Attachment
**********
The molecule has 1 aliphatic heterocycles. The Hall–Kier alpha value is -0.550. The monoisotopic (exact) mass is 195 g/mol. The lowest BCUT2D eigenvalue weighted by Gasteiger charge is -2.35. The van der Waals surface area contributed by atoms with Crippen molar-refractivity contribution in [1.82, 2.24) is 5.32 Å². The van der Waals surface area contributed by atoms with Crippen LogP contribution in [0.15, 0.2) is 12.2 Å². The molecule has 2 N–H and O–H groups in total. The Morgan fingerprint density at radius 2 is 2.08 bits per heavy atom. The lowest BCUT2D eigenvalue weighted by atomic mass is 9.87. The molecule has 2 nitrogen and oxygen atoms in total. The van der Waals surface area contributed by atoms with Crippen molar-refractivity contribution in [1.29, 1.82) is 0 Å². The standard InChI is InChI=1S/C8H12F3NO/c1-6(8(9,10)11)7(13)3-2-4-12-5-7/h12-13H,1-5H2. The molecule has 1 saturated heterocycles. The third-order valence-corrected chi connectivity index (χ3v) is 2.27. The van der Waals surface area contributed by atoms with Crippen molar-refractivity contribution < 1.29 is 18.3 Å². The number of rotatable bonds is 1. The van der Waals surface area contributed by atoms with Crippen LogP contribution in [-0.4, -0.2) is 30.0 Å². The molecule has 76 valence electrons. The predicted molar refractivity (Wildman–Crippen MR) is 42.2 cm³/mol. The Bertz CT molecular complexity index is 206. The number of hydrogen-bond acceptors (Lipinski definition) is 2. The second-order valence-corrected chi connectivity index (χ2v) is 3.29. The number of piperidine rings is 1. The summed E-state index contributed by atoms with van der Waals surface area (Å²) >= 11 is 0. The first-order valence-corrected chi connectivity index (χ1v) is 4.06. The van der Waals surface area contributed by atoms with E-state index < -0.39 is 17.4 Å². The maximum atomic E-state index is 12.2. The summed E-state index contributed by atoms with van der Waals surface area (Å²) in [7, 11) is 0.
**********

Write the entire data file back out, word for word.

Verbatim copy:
The molecule has 1 aliphatic heterocycles. The Hall–Kier alpha value is -0.550. The monoisotopic (exact) mass is 195 g/mol. The lowest BCUT2D eigenvalue weighted by Gasteiger charge is -2.35. The van der Waals surface area contributed by atoms with Crippen molar-refractivity contribution in [1.82, 2.24) is 5.32 Å². The van der Waals surface area contributed by atoms with Crippen LogP contribution in [0.15, 0.2) is 12.2 Å². The molecule has 2 N–H and O–H groups in total. The Morgan fingerprint density at radius 2 is 2.08 bits per heavy atom. The lowest BCUT2D eigenvalue weighted by atomic mass is 9.87. The molecule has 2 nitrogen and oxygen atoms in total. The van der Waals surface area contributed by atoms with Crippen molar-refractivity contribution in [1.29, 1.82) is 0 Å². The standard InChI is InChI=1S/C8H12F3NO/c1-6(8(9,10)11)7(13)3-2-4-12-5-7/h12-13H,1-5H2. The molecule has 1 saturated heterocycles. The third-order valence-corrected chi connectivity index (χ3v) is 2.27. The van der Waals surface area contributed by atoms with Crippen molar-refractivity contribution < 1.29 is 18.3 Å². The number of rotatable bonds is 1. The van der Waals surface area contributed by atoms with Crippen LogP contribution in [-0.4, -0.2) is 30.0 Å². The molecule has 76 valence electrons. The predicted molar refractivity (Wildman–Crippen MR) is 42.2 cm³/mol. The Bertz CT molecular complexity index is 206. The number of hydrogen-bond acceptors (Lipinski definition) is 2. The second-order valence-corrected chi connectivity index (χ2v) is 3.29. The number of piperidine rings is 1. The summed E-state index contributed by atoms with van der Waals surface area (Å²) >= 11 is 0. The first-order valence-corrected chi connectivity index (χ1v) is 4.06. The van der Waals surface area contributed by atoms with E-state index < -0.39 is 17.4 Å². The maximum atomic E-state index is 12.2. The summed E-state index contributed by atoms with van der Waals surface area (Å²) in [7, 11) is 0.